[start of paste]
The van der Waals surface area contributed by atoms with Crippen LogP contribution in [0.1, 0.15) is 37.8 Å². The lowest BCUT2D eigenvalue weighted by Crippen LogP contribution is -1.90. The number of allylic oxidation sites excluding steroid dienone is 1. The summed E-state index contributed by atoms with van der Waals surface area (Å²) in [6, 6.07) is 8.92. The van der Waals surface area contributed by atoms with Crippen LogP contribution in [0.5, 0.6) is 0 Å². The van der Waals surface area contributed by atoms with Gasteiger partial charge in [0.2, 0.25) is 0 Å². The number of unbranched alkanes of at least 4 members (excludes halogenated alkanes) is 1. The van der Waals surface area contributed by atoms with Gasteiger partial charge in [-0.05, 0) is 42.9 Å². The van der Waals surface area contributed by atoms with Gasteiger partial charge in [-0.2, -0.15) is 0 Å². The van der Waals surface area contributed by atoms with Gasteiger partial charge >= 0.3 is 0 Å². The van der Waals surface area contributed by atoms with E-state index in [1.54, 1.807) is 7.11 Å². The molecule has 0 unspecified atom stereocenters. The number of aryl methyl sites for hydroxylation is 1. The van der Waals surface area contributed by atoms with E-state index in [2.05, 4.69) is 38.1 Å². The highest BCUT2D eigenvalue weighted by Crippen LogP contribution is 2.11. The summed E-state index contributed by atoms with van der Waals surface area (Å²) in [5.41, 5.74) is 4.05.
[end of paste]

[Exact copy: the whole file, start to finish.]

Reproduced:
The van der Waals surface area contributed by atoms with Crippen LogP contribution in [0.1, 0.15) is 37.8 Å². The lowest BCUT2D eigenvalue weighted by Crippen LogP contribution is -1.90. The number of allylic oxidation sites excluding steroid dienone is 1. The summed E-state index contributed by atoms with van der Waals surface area (Å²) in [6, 6.07) is 8.92. The van der Waals surface area contributed by atoms with Crippen LogP contribution in [0.5, 0.6) is 0 Å². The van der Waals surface area contributed by atoms with Gasteiger partial charge in [0.2, 0.25) is 0 Å². The number of unbranched alkanes of at least 4 members (excludes halogenated alkanes) is 1. The van der Waals surface area contributed by atoms with Gasteiger partial charge in [-0.05, 0) is 42.9 Å². The van der Waals surface area contributed by atoms with Gasteiger partial charge in [-0.2, -0.15) is 0 Å². The van der Waals surface area contributed by atoms with Gasteiger partial charge >= 0.3 is 0 Å². The van der Waals surface area contributed by atoms with E-state index in [1.54, 1.807) is 7.11 Å². The molecule has 0 unspecified atom stereocenters. The number of aryl methyl sites for hydroxylation is 1. The van der Waals surface area contributed by atoms with E-state index in [2.05, 4.69) is 38.1 Å². The highest BCUT2D eigenvalue weighted by Crippen LogP contribution is 2.11. The summed E-state index contributed by atoms with van der Waals surface area (Å²) in [5.41, 5.74) is 4.05.